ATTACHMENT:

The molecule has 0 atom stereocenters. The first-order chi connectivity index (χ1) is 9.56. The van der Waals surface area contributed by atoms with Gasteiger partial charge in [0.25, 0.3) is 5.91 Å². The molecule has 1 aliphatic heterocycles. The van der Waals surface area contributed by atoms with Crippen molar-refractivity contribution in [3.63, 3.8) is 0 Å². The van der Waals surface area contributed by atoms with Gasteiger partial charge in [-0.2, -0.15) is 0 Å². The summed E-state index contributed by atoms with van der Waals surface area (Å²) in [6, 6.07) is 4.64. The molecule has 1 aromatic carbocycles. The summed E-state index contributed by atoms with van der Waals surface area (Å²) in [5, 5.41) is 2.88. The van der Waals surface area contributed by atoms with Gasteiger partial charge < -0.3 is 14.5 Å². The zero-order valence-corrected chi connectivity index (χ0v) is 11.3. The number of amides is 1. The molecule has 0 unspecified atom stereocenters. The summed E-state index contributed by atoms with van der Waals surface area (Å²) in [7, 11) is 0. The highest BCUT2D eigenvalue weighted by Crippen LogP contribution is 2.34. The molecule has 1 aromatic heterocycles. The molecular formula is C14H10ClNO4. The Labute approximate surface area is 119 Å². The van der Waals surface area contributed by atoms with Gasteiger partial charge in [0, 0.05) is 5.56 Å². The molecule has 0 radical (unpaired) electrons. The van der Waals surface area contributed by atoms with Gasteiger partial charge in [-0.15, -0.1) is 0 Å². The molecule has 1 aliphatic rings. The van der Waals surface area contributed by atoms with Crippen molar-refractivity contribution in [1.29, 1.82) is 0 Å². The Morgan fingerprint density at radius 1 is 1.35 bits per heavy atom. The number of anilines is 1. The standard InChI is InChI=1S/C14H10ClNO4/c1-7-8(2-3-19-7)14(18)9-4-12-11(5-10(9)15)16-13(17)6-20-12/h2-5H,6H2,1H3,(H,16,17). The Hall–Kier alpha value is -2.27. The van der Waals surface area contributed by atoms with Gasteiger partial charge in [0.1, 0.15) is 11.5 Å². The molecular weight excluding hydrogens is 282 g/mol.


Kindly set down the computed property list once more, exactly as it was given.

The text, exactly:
The molecule has 0 atom stereocenters. The first-order chi connectivity index (χ1) is 9.56. The van der Waals surface area contributed by atoms with Gasteiger partial charge in [0.25, 0.3) is 5.91 Å². The molecule has 1 aliphatic heterocycles. The van der Waals surface area contributed by atoms with Crippen molar-refractivity contribution in [3.63, 3.8) is 0 Å². The van der Waals surface area contributed by atoms with Gasteiger partial charge in [-0.2, -0.15) is 0 Å². The summed E-state index contributed by atoms with van der Waals surface area (Å²) in [6, 6.07) is 4.64. The molecule has 1 aromatic carbocycles. The summed E-state index contributed by atoms with van der Waals surface area (Å²) in [5, 5.41) is 2.88. The van der Waals surface area contributed by atoms with Gasteiger partial charge < -0.3 is 14.5 Å². The zero-order valence-corrected chi connectivity index (χ0v) is 11.3. The number of amides is 1. The molecule has 0 unspecified atom stereocenters. The summed E-state index contributed by atoms with van der Waals surface area (Å²) in [7, 11) is 0. The highest BCUT2D eigenvalue weighted by Crippen LogP contribution is 2.34. The molecule has 1 aromatic heterocycles. The molecular formula is C14H10ClNO4. The Labute approximate surface area is 119 Å². The van der Waals surface area contributed by atoms with Gasteiger partial charge in [0, 0.05) is 5.56 Å². The molecule has 0 radical (unpaired) electrons. The van der Waals surface area contributed by atoms with Gasteiger partial charge in [-0.15, -0.1) is 0 Å². The molecule has 1 aliphatic rings. The van der Waals surface area contributed by atoms with Crippen molar-refractivity contribution in [1.29, 1.82) is 0 Å². The Morgan fingerprint density at radius 1 is 1.35 bits per heavy atom. The number of anilines is 1. The standard InChI is InChI=1S/C14H10ClNO4/c1-7-8(2-3-19-7)14(18)9-4-12-11(5-10(9)15)16-13(17)6-20-12/h2-5H,6H2,1H3,(H,16,17). The Hall–Kier alpha value is -2.27. The van der Waals surface area contributed by atoms with Gasteiger partial charge in [0.1, 0.15) is 11.5 Å². The molecular weight excluding hydrogens is 282 g/mol.